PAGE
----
Stingless bees

Cuticular hydrocarbons in the stingless bee Schwarziana quadripunctata (Hymenoptera, Apidae, Meliponini): differences between colonies, castes and age

T. M. Nunes, Turatti, I. C. C., Mateus, S., Nascimento, F. S., Lopes, N. P., and Zucchi, R., Cuticular hydrocarbons in the stingless bee Schwarziana quadripunctata (Hymenoptera, Apidae, Meliponini): differences between colonies, castes and age, vol. 8, pp. 589-595, 2009.

Chemical communication is of fundamental importance to maintain the integration of insect colonies. In honey bees, cuticular lipids differ in their composition between queens, workers and drones. Little is known, however, about cuticular hydrocarbons in stingless bees. We investigated chemical differences in cuticular hydrocarbons between different colonies, castes and individuals of different ages in Schwarziana quadripunctata.

Pollen foraging in colonies of Melipona bicolor (Apidae, Meliponini): effects of season, colony size and queen number

S. D. Hilário and Imperatriz-Fonseca, V. L., Pollen foraging in colonies of Melipona bicolor (Apidae, Meliponini): effects of season, colony size and queen number, vol. 8, pp. 664-671, 2009.

We evaluated the ratio between the number of pollen foragers and the total number of bees entering colonies of Melipona bicolor, a facultative polygynous species of stingless bees. The variables considered in our analysis were: seasonality, colony size and the number of physogastric queens in each colony. The pollen forager ratios varied significantly between seasons; the ratio was higher in winter than in summer. However, colony size and number of queens per colony had no significant effect.

Hygienic behavior of the stingless bee Plebeia remota (Holmberg, 1903) (Apidae, Meliponini)

P. Nunes-Silva, Imperatriz-Fonseca, V. L., and Gonçalves, L. S., Hygienic behavior of the stingless bee Plebeia remota (Holmberg, 1903) (Apidae, Meliponini), vol. 8, pp. 649-654, 2009.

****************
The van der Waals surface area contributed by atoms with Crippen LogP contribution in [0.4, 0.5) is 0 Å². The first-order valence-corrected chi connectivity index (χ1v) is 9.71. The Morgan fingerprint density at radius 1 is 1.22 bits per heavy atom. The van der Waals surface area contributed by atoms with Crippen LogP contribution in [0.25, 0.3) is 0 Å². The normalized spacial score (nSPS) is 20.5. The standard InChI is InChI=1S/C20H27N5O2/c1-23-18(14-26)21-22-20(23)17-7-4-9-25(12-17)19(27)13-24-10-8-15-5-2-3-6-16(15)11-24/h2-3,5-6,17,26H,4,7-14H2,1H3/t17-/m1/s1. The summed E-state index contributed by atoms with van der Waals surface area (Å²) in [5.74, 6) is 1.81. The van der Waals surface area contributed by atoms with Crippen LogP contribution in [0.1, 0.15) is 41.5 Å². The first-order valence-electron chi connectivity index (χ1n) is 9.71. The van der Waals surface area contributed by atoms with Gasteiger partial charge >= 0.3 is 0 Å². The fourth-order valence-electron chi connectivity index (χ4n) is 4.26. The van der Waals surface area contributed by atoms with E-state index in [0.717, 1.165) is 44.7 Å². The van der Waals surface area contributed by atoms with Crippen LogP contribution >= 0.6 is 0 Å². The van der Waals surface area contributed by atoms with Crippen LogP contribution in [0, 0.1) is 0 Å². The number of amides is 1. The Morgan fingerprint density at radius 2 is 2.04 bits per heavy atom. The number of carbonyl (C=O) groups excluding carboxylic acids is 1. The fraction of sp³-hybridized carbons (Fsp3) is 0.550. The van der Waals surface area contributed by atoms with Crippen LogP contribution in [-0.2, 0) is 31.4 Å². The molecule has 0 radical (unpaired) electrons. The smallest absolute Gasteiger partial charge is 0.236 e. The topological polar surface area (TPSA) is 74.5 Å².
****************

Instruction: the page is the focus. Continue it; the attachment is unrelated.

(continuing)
We investigated hygienic behavior in 10 colonies of Plebeia remota, using the pin-killed method. After 24 h the bees had removed a mean of 69.6% of the dead brood. After 48 h, the bees had removed a mean of 96.4% of the dead brood. No significant correlation was found between the size of the brood comb and the number of dead pupae removed, and there was no apparent effect of the origin and the condition of the colony on the hygienic behavior of the bees.

Production of workers, queens and males in Plebeia remota colonies (Hymenoptera, Apidae, Meliponini), a stingless bee with reproductive diapause

D. A. Alves, Imperatriz-Fonseca, V. L., and Santos-Filho, P. S., Production of workers, queens and males in Plebeia remota colonies (Hymenoptera, Apidae, Meliponini), a stingless bee with reproductive diapause, vol. 8, pp. 672-683, 2009.

Queen, male and worker production was studied during one year in three Plebeia remota colonies from Atlantic Rainforest in Cunha, São Paulo State, and two from a subtropical Araucaria forest in Prudentópolis, Paraná State. All the colonies were kept in São Paulo city during our study. Plebeia remota has reproductive diapause during autumn and winter, which makes its biology of special interest. Brood production begins before spring, renewing the colony cycle. We sampled brood combs monthly in these five colonies.

Comparative analysis of two sampling techniques for pollen gathered by Nannotrigona testaceicornis Lepeletier (Apidae, Meliponini)

K. S. Malagodi-Braga and Kleinert, A. M. P., Comparative analysis of two sampling techniques for pollen gathered by Nannotrigona testaceicornis Lepeletier (Apidae, Meliponini), vol. 8, pp. 596-606, 2009.

Pollen counts from samples taken from storage pots throughout one year (from October to September) were adjusted by Tasei’s volumetric correction coefficient for the determination of pollen sources exploited by two colonies of Nannotrigona testaceicornis in São Paulo, Brazil. The results obtained by this sampling technique for seven months (December to June) were compared with those from corbicula load samples taken within the same period. This species visited a large variety of plant species, but few of them were frequently used.

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